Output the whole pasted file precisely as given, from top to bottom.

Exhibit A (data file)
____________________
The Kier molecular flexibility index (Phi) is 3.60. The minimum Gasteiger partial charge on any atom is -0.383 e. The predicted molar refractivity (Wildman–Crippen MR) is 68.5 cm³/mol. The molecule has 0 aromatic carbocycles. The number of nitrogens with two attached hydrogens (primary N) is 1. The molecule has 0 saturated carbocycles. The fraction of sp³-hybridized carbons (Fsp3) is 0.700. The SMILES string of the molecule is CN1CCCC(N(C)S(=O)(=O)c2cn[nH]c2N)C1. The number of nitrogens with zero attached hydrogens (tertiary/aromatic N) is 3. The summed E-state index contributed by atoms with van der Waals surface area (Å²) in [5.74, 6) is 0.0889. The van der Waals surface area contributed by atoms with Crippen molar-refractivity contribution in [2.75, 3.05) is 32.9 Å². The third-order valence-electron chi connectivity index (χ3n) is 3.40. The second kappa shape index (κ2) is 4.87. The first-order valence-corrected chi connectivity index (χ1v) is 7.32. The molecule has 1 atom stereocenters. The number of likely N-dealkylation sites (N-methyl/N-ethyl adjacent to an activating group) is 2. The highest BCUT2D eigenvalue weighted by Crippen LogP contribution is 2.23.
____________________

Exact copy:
The Kier molecular flexibility index (Phi) is 3.60. The minimum Gasteiger partial charge on any atom is -0.383 e. The predicted molar refractivity (Wildman–Crippen MR) is 68.5 cm³/mol. The molecule has 0 aromatic carbocycles. The number of nitrogens with two attached hydrogens (primary N) is 1. The molecule has 0 saturated carbocycles. The fraction of sp³-hybridized carbons (Fsp3) is 0.700. The SMILES string of the molecule is CN1CCCC(N(C)S(=O)(=O)c2cn[nH]c2N)C1. The number of nitrogens with zero attached hydrogens (tertiary/aromatic N) is 3. The summed E-state index contributed by atoms with van der Waals surface area (Å²) in [5.74, 6) is 0.0889. The van der Waals surface area contributed by atoms with Crippen molar-refractivity contribution in [2.75, 3.05) is 32.9 Å². The third-order valence-electron chi connectivity index (χ3n) is 3.40. The second kappa shape index (κ2) is 4.87. The first-order valence-corrected chi connectivity index (χ1v) is 7.32. The molecule has 1 atom stereocenters. The number of likely N-dealkylation sites (N-methyl/N-ethyl adjacent to an activating group) is 2. The highest BCUT2D eigenvalue weighted by Crippen LogP contribution is 2.23.